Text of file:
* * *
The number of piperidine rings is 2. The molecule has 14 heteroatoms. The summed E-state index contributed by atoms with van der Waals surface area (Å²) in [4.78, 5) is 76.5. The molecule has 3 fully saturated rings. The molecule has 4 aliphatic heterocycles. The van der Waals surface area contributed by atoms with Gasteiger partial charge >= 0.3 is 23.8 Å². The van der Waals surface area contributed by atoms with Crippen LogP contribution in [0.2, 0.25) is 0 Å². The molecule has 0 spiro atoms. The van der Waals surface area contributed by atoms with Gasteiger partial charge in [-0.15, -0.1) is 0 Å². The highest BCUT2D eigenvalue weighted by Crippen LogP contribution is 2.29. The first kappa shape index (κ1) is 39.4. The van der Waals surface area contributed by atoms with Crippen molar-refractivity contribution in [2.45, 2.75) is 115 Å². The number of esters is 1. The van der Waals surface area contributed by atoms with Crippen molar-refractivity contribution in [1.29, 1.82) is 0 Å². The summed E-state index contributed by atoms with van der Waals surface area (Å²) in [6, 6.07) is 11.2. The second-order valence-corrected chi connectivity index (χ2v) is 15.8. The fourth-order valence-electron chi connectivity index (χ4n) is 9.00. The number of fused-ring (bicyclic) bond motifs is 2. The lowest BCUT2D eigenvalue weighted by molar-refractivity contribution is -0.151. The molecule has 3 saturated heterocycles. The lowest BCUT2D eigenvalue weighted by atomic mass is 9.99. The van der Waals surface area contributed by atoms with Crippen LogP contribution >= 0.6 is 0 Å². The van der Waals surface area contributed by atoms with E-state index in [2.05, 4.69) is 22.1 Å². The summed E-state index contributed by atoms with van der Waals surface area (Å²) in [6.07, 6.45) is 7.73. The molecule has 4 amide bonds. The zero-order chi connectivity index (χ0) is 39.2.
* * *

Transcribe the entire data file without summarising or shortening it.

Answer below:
The number of piperidine rings is 2. The molecule has 14 heteroatoms. The summed E-state index contributed by atoms with van der Waals surface area (Å²) in [4.78, 5) is 76.5. The molecule has 3 fully saturated rings. The molecule has 4 aliphatic heterocycles. The van der Waals surface area contributed by atoms with Gasteiger partial charge >= 0.3 is 23.8 Å². The van der Waals surface area contributed by atoms with Crippen LogP contribution in [0.2, 0.25) is 0 Å². The molecule has 0 spiro atoms. The van der Waals surface area contributed by atoms with Gasteiger partial charge in [-0.15, -0.1) is 0 Å². The highest BCUT2D eigenvalue weighted by Crippen LogP contribution is 2.29. The first kappa shape index (κ1) is 39.4. The van der Waals surface area contributed by atoms with Crippen molar-refractivity contribution in [2.45, 2.75) is 115 Å². The number of esters is 1. The van der Waals surface area contributed by atoms with Crippen molar-refractivity contribution in [1.29, 1.82) is 0 Å². The summed E-state index contributed by atoms with van der Waals surface area (Å²) in [6, 6.07) is 11.2. The second-order valence-corrected chi connectivity index (χ2v) is 15.8. The fourth-order valence-electron chi connectivity index (χ4n) is 9.00. The number of fused-ring (bicyclic) bond motifs is 2. The lowest BCUT2D eigenvalue weighted by molar-refractivity contribution is -0.151. The molecule has 3 saturated heterocycles. The lowest BCUT2D eigenvalue weighted by atomic mass is 9.99. The van der Waals surface area contributed by atoms with Crippen LogP contribution >= 0.6 is 0 Å². The van der Waals surface area contributed by atoms with E-state index in [2.05, 4.69) is 22.1 Å². The summed E-state index contributed by atoms with van der Waals surface area (Å²) in [6.07, 6.45) is 7.73. The molecule has 4 amide bonds. The zero-order chi connectivity index (χ0) is 39.2.